All this points to the fact that active political engagement through protest is not unprecedented in Algeria and that protests occur through distinct spatio-temporal frames. Those frames range from the localized and more routine demonstrations of the south to the more eventful protests of the densely populated urban north likely to garner national and international attention.
Triggering Cumulative Grievances
The collective anger directed at the FLN regime followed decades of economic stagnation, rising unemployment, endemic corruption and labor market segmentation. That anger was not merely over corrupt electoral politics. The cumulative demands, aspirations and grievances of generations of Algerians are being channeled into a composite protest movement attempting to shift, by collective political action, a static and corrupt politics that has refused to adapt. The protests are not unprecedented in the manner of an awakening; rather, they have emerged over broader long-standing and cumulative tensions and frustrations over national stagnancy. Bouteflika’s announcement that he would seek a fifth term only helped to ignite those protests.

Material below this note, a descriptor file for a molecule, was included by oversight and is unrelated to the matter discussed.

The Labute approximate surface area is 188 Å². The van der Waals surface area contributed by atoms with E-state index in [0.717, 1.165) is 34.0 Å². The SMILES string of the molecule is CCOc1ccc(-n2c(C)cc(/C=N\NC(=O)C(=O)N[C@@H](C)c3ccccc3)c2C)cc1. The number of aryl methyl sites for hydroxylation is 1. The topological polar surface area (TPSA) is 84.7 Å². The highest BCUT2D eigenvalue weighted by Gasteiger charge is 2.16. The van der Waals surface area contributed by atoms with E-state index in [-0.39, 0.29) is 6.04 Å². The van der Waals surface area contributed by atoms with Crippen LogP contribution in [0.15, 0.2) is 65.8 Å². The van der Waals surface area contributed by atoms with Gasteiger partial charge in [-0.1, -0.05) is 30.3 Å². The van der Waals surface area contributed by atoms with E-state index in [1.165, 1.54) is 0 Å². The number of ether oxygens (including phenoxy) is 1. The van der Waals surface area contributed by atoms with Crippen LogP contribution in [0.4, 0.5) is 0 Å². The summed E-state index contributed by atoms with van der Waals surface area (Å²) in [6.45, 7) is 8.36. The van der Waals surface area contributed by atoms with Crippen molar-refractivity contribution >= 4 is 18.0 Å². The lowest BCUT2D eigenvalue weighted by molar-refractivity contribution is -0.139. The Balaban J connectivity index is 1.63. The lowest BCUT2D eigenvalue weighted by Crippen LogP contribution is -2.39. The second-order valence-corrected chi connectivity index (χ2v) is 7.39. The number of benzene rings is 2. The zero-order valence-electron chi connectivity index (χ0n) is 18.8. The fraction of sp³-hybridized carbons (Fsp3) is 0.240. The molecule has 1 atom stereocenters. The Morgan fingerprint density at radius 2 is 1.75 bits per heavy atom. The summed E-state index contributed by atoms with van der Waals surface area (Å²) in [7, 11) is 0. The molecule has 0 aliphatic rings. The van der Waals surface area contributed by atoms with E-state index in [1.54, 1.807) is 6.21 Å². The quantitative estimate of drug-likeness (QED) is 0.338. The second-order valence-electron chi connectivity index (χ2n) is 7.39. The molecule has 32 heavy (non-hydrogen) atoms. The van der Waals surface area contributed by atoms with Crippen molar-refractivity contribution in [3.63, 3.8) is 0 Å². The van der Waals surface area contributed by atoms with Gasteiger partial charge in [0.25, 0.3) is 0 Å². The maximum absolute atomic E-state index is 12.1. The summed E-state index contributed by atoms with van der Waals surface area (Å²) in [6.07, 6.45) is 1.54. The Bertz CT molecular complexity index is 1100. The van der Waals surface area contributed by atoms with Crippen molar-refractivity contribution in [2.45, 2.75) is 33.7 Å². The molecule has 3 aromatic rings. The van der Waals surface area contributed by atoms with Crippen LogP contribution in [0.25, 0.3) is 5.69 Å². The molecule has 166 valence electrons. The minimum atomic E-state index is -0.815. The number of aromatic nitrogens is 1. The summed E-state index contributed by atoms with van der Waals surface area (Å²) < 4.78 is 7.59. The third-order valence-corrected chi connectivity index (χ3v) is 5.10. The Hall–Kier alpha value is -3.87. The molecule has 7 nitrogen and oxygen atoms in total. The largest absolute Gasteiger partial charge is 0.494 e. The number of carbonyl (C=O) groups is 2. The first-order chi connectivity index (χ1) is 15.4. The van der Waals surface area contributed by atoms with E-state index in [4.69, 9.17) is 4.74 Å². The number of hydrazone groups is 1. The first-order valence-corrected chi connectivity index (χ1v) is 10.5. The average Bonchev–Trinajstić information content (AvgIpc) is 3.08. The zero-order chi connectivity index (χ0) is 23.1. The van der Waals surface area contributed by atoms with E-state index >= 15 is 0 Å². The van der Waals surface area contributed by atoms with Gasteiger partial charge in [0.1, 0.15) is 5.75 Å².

These cumulative demands, aspirations and grievances are often discounted in discussions about how and why Algeria appears to have been relatively unaffected by the popular revolutions that swept through Tunisia, Egypt and Libya in 2011. To make sense of the so-called Algerian exception, commentators have offered explanations ranging from the notion that Algeria’s oil wealth secures its capacity to contain major political instability, to the idea that the FLN still commands a considerable amount of respect from the population. Further, Bouteflika is said to remain popular among older generations of Algerians, who remember him as the leader who brought the bloody Civil War of 1991-2002 to an end. That war, waged between competing Islamist groups and the FLN government, claimed more than 200,000 lives.